Choices May Affect Lifespan More Than Genetics
March 22, 2011 by Special To Personal Liberty
Researchers at the University of Gothenburg have conducted a study which suggests that an individual's lifestyle has more of an impact on their life expectancy than how long their parents lived.
In a large-scale trial of men in Sweden, a team of scientists found that factors such as non-smoking status, moderate consumption of coffee, average to high income level and ability to do physical work in middle age were more likely to indicate a long lifespan than heredity.
"The study clearly shows that we can influence several of the factors that decide how old we get," says Lars Wilhelmsen, research co-author. "This is positive not only for the individual, but also for society as it doesn't entail any major drug costs."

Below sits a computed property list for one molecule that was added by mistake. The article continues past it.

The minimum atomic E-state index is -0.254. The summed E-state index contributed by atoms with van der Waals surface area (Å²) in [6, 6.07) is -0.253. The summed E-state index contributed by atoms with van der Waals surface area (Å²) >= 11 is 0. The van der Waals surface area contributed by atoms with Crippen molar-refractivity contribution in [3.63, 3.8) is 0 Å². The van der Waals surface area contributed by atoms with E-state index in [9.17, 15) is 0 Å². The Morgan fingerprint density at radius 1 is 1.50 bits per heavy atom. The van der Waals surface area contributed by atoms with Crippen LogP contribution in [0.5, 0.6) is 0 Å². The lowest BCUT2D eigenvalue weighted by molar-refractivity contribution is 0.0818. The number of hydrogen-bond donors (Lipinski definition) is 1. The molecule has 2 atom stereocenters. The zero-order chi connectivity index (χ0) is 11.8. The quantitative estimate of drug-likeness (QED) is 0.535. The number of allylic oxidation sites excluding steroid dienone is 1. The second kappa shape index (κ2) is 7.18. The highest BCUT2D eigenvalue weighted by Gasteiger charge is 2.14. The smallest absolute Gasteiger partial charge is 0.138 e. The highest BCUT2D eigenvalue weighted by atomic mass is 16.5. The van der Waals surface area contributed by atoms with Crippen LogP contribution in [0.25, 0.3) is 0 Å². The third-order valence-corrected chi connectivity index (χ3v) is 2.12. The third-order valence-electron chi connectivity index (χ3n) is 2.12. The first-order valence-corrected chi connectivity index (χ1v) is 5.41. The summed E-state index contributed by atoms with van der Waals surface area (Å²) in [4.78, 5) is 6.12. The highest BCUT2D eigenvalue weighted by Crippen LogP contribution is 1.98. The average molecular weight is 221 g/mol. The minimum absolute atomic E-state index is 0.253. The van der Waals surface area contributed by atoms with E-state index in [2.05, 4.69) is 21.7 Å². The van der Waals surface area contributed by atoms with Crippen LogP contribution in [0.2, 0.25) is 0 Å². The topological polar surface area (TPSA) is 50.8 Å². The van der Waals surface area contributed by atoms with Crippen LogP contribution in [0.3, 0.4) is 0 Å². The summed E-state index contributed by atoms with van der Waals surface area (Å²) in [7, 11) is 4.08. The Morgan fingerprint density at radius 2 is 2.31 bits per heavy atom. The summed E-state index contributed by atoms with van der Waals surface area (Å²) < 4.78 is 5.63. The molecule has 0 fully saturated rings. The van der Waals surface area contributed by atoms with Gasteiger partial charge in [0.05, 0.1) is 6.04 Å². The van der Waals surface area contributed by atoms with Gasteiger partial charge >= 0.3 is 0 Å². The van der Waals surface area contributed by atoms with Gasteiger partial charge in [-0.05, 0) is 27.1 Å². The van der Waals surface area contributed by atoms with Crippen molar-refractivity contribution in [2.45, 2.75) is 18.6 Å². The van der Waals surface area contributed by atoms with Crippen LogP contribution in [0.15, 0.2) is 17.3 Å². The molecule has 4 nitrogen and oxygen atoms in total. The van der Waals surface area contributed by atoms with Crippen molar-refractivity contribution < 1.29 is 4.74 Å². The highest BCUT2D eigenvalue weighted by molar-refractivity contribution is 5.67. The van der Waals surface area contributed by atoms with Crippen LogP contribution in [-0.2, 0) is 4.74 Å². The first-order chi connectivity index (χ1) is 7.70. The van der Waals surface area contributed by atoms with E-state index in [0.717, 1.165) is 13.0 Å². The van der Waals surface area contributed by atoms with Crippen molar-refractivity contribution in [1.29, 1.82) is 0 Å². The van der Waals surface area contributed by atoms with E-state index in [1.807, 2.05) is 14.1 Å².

Authors of the study — which was published in the Journal of Internal Medicine — said its results contradict beliefs that mortality is inherited and instead point to personal choices as a determining factor in how long an individual will live.
The Centers for Disease Control and Prevention has reported that the average life expectancy in the United States is nearly 78 years old.